The effects of pre-lamb shearing on feed intake, metabolism and productivity of sheep : a thesis presented in partial fulfilment of the requirements for the degree of Doctor of Philosophy in Animal Science at Massey University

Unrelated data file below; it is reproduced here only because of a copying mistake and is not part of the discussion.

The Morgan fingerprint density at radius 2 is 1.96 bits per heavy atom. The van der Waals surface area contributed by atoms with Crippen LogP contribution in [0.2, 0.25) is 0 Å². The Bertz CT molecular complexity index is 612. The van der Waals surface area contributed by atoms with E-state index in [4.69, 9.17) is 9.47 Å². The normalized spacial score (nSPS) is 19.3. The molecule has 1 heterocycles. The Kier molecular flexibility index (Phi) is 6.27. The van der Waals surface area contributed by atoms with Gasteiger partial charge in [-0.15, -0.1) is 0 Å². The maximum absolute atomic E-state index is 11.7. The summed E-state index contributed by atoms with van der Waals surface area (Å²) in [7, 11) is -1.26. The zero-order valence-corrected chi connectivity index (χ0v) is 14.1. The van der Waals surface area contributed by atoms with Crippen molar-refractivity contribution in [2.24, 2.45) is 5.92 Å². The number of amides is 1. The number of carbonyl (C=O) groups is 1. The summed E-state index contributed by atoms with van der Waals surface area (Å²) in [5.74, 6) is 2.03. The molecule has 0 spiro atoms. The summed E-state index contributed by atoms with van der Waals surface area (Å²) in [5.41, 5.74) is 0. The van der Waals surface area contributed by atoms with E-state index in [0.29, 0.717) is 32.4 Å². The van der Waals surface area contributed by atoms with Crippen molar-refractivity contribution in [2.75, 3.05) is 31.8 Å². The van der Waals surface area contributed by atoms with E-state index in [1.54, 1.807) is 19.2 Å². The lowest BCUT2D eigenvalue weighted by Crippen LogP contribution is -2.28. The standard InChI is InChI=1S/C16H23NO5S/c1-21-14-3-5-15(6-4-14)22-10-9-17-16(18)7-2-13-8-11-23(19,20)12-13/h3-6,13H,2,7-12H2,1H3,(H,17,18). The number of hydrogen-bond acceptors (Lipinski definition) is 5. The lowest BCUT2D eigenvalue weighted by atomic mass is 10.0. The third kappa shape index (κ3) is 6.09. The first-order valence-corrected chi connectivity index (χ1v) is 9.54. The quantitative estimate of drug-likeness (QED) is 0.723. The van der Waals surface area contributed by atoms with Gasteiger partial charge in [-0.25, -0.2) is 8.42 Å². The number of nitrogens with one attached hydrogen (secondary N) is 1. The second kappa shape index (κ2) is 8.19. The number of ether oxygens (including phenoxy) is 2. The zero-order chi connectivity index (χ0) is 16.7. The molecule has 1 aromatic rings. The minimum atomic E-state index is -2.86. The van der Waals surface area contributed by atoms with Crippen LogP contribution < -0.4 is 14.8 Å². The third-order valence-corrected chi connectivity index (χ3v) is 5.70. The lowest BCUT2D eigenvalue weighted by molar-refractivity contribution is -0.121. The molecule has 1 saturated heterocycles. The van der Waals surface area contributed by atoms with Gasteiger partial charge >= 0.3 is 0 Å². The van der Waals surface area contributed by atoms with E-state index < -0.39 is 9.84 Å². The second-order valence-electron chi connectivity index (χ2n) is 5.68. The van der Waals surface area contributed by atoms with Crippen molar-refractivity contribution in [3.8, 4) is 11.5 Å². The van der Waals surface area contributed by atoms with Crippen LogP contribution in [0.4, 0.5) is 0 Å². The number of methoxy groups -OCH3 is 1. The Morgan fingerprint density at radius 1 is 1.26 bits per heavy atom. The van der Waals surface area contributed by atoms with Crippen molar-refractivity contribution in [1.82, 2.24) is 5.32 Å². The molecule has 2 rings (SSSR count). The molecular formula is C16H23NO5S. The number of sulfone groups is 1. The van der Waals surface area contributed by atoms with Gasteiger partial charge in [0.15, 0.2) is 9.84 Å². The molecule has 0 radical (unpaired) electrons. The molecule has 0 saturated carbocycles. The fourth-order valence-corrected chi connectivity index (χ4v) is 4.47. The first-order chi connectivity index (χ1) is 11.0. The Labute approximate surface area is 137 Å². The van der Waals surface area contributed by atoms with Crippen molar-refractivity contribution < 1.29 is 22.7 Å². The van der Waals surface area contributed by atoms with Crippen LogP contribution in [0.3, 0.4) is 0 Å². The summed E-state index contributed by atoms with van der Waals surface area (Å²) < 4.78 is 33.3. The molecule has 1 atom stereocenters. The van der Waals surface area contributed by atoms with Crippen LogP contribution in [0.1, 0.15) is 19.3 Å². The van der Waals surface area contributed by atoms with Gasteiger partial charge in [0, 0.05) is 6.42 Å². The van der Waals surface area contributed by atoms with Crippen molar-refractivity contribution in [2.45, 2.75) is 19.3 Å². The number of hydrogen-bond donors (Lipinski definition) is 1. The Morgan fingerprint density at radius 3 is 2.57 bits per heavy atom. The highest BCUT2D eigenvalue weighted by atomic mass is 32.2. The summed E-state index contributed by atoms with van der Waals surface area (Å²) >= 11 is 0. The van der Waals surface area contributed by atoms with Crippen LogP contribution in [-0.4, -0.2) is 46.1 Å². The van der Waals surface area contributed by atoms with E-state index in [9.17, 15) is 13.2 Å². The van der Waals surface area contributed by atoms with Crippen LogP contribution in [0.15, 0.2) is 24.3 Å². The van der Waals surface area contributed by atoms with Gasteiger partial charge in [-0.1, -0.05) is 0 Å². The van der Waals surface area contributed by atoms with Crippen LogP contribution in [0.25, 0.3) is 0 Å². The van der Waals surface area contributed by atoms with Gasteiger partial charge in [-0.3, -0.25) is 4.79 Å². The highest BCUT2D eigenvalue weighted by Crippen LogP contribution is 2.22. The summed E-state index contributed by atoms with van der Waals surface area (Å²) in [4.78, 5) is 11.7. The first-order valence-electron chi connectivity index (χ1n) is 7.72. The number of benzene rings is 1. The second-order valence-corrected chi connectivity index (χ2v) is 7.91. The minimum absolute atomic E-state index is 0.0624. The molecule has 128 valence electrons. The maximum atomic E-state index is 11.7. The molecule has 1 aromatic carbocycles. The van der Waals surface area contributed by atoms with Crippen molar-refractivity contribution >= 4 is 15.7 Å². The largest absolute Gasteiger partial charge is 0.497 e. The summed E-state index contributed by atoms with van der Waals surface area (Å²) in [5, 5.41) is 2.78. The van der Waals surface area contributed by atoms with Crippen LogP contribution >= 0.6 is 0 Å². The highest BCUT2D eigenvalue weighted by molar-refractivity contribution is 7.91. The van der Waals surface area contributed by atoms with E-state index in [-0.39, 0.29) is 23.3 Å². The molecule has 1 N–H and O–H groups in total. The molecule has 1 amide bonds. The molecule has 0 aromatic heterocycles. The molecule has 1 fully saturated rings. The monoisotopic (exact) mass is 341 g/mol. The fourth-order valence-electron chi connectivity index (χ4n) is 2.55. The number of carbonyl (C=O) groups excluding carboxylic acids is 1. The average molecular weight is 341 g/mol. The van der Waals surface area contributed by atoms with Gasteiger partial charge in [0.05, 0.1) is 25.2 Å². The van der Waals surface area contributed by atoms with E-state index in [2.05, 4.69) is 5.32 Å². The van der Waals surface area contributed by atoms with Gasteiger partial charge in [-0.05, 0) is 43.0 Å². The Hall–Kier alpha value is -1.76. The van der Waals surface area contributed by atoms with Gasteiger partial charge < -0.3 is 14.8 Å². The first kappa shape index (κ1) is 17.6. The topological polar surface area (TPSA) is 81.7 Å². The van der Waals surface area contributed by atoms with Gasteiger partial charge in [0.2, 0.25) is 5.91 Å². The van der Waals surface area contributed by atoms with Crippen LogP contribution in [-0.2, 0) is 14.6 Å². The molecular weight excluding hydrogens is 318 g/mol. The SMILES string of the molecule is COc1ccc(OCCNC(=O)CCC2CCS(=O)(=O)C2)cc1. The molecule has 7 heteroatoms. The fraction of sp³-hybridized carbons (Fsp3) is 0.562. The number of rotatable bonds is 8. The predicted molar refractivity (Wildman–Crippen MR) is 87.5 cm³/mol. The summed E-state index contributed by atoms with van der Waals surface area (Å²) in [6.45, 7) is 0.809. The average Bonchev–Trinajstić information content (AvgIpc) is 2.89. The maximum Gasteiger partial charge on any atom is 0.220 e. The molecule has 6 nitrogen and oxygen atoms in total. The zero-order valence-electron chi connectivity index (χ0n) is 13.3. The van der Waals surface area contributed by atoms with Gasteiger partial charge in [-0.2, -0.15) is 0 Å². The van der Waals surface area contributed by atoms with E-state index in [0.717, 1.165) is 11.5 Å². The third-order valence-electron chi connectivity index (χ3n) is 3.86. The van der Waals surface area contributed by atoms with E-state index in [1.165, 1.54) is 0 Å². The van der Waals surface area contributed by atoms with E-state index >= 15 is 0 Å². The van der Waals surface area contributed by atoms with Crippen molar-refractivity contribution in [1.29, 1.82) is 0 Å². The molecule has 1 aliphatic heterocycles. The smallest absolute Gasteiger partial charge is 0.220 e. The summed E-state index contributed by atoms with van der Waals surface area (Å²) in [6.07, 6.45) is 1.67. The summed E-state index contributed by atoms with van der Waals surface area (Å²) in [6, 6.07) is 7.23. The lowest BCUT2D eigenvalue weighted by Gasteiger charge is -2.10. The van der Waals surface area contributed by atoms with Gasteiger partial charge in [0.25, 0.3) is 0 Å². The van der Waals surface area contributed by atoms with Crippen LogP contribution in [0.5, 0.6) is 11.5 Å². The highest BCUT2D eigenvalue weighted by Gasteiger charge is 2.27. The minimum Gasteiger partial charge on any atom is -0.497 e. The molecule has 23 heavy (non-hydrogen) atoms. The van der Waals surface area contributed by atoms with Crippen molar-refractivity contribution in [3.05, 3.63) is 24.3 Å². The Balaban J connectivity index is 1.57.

The objective of this research programme was to investigate issues relating to the development of the pre-lamb shearing policy as a means of improving the productivity of, and financial returns to, New Zealand sheep farming systems. Four experiments were conducted with Border Leicester x Romney sheep to examine the potential advantages and disadvantages of pre-lamb shearing, and means of ameliorating the latter. Experiment 1 compared the effect of pre-lamb and conventional (post-weaning) shearing by standard comb on the productivity of spring-lambing ewes (n= 250 per group) and their lambs under commercial conditions over 3 years. Ewes were shorn either about one month prior to lambing (during winter) or at weaning (during summer). Pre-lamb shearing was associated with a significant (P<0.05) increase in ewe fleeceweight and weaning weight in one year but not in the other (the first year being used to adjust ewes to the new shearing regimens. Shearing treatment did not affect lamb production (birthweight, weaning weight or growth rate). In Experiment 2, a more detailed study was made of the effects of pre-lamb shearing, again by standard comb, in both spring (August)- and autumn (May)-lambing ewes (n = 30 per shearing x lambing policy group). Ewes in each policy were shorn on pregnancy day 118 (P118) or left unshorn until weaning. Pre-lamb shearing was associated with increased organic matter (OMI, 1739±58 vs 1526±59 g/d, P<0.05) and dry matter (DMI) intakes only at P141-144 (i.e. 2-3 weeks after shearing). Ewe liveweights and body condition scores, and lamb weights from birth to weaning, were unaffected by shearing treatment but back fat depths were significantly (P<0.05) lower in pre-lamb shorn ewes (4.3±0.2 mm) than in unshorn ewes (5.1±0.2 mm) on P142. The only parameter to exhibit a significant lambing policy x shearing treatment interaction was midside clean wool growth over P118-L (lactation day) 13, pre-lamb shorn May-lambing ewes producing significantly (P<0.01) greater clean wool weights than unshorn ewes (0.927±0.042 vs 0.721±0.048 mg/cm2/day) whereas shearing was without effect in August-lambing ewes (shorn, 0.542±0.041 vs unshorn, 0.641±0.045 mg/cm2/day, P>0.05). The third experiment examined the potential benefits of pre-lamb shearing by cover comb. Ewes were shorn by cover comb or standard comb on P114 or left unshorn until weaning (n= 100/group). Despite similar post-shearing ewe survival rates and herbage intakes between ewes shorn pre-lamb by cover comb and unshorn ewes, standard comb-shorn ewes had greater losses (14 vs 3 %, P<0.05), OMI over P123-126 (178±115 vs 1566±115 g/d, P<0.10) and biting rates (99.2±1.8 vs 93.7±1.8 bites/min, P<0.05) than cover comb-shorn ewes. Over the 20 days after shearing, only the standard comb-shorn group lost liveweight. Both pre-lamb shorn groups had greater (P<0.05) clean wool growth rates and superior (P<0.05) wool quality (yield and brightness) than unshorn ewes while lamb production and survival were similar between shearing treatments. Rectal temperature (RT) was significantly (P<0.05) lower in ewes shorn by the standard comb (38.9±0.08°C) and cover comb (39.0±0.08°C) than in the unshorn group (39.3±0.08°C) on day 3 post-shearing (S3), but by S5 only the ewes shorn by the standard comb had lower RT. Generally, blood metabolite and hormone concentrations were different over the same time interval as RT, with circulating glucose and non-esterified fatty acid (NEFA) concentrations being elevated to the greatest extent in ewes shorn by standard comb. Experiment 4 determined the effect of shearing by standard comb or cover comb on heat production and metabolism of non-pregnant, non-lactating sheep (8 pairs) in calorimetry chambers over 10 days post-shearing. Plasma NEFA concentrations and heat production (HP) were significantly greater in sheep shorn by standard comb than in those shorn by cover comb (a maximum difference in HP of 5.4 MJ/24h in wet, windy and cold conditions) while the reverse was true for body insulation and liveweight gain. This superior cold resistance in the cover comb-shorn group reflected their greater residual stubble depth (5.1±0.2 vs 3.1±0.2 mm). The above results indicate that the effects of shearing treatment and lambing policy were additive in most respects, suggesting that the advantages and disadvantage of pre-lamb shearing spring-lambing ewes are also likely to apply to autumn- lambing ewes. The greater survival rate, rectal temperature and liveweight gain, but lower feed intake and heat production, of ewes shorn pre-lamb by cover comb than ewes shorn by standard comb, which reflected their greater residual stubble depth, clearly indicated that use of the cover comb should be strongly supported as a means of ameliorating the effects of pre-lamb shearing on cold stress and feed intake. A financial analysis of these results in a simulated sheep production system showed that pre-lamb shearing by cover comb could be expected to increase returns to the sheep farmer by approximately $1.26 per ewe compared with conventional post-weaning shearing. These increased returns were a consequence of both improved productivity and reduced overdraft charges for seasonal finance.